Even as a heavily armed teenager stalked the halls of Florida’s Marjory Stoneman Douglas High School, firing on his former classmates, students turned to Twitter and Snapchat to communicate with loved ones and document the unfolding horror.
Within hours, law-enforcement officials were combing through the “very, very concerning” social-media history of 19-year-old Nikolas Cruz, who would later confess to the mass shooting.
And in the week that followed, a cadre of Stoneman Douglas High students emerged as vocal advocates of new gun-control measures, using social-media platforms to challenge elected officials, organize marches, and raise money—and, in turn, became the targets of a vicious backlash led by online trolls and conspiracy theorists.
This is the new reality for schools and educators, experts say: Social media is essential to understanding and responding to a tragedy like a school shooting, precisely because it is so interwoven with the fabric of young people’s lives and such a critical part of our information infrastructure.
“This is the power of social media,” said Amanda Lenhart, an expert on teengers and technology who now works as the deputy director of the Better Life Lab at New America, a Washington think tank. “It brings us all so immediately to these experiences, but it can do so in a remarkably unfiltered way, and it can have a traumatic impact, even on people who weren’t directly involved.”
Following is a look at four big ways social media has shaped the events surrounding the second-worst school shooting in U.S. history.
Documenting Events As They Happened
Most young people use social media primarily to communicate with their friends and families, said researcher Joan Donovan of Data & Society, a think tank. As students, including freshman Aidan Minoff, tweeted, “snapped,” and texted depictions of the terror unfolding around them, Donovan said, most were likely just trying to let people know they were still alive, to share information, or to process the chaos as best they could.
Some Stoneman Douglas students, though, intentionally sought to document the shooting for historical, journalistic, or advocacy purposes, sharing updates and interviewing their fellow students.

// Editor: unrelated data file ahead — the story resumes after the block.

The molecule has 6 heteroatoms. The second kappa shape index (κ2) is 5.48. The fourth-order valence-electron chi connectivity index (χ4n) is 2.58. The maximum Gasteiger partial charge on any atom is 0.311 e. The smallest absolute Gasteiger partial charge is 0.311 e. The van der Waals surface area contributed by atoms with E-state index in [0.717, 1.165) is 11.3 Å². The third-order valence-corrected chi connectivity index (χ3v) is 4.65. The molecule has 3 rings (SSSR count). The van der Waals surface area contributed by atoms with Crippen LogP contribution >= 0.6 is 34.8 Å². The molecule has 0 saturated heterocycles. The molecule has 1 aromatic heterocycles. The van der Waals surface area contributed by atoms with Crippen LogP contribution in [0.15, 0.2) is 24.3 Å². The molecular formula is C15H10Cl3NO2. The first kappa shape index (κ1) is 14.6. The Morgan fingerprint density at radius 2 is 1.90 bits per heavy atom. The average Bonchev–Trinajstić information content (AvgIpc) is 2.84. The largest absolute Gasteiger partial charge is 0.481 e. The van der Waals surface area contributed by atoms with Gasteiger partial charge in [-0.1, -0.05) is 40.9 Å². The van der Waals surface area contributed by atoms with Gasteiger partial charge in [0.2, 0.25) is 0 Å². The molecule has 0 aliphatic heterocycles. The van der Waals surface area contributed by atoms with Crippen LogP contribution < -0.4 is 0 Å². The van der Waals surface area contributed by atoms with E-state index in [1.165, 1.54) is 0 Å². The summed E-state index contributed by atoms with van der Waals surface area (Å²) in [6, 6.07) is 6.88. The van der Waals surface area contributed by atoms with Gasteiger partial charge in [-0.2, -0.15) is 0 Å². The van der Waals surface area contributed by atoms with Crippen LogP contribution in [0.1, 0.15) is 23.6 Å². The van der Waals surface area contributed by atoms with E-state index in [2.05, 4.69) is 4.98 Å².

These types of social-media uses are double-edged, experts said.
As they’re recycled on social media and repackaged by cable news, such raw and graphic images have the potential to traumatize even students who weren’t directly involved, fueling “contagion,” said Rob Coad, a high school psychologist in Illinois who serves on the school safety and crisis-response committee of the National Association of School Psychologists.
But Donovan said teenagers are also keenly aware of the impact social media has had on lawmakers and institutions when it is used as a “tool of witness”—as has been the case in other recent tragedies, such as police shootings of unarmed black citizens.
“It’s a way to fight back, not with weapons, but with evidence,” Donovan said.
Scrutinizing the Shooter’s Social-Media History
As soon as Nikolas Cruz was identified as the shooter at Stoneman Douglas High, law enforcement and the news media began scouring the troubled young man’s social-media accounts, which have since been deleted.
Broward County Sheriff Scott Israel quickly told media outlets that Cruz’s posts were “very, very concerning.” Fellow students said Cruz’s accounts were full of images of guns and dead animals.
And then came one media report after another: Cruz had posted a threat to become a “professional school shooter” on YouTube, prompting a tip to the FBI that was never followed up, Buzzfeed reported. A series of Instagram messages described to Buzzfeed by other students detailed angry threats made by Cruz after a breakup with a girlfriend. Florida’s Sun-Sentinel reported that the local sheriff and child-welfare agencies had investigated Cruz after he documented cutting himself on Snapchat. CNN reported on a private Instagram chat group in which Cruz allegedly spewed racist, homophobic, and anti-Semitic hate.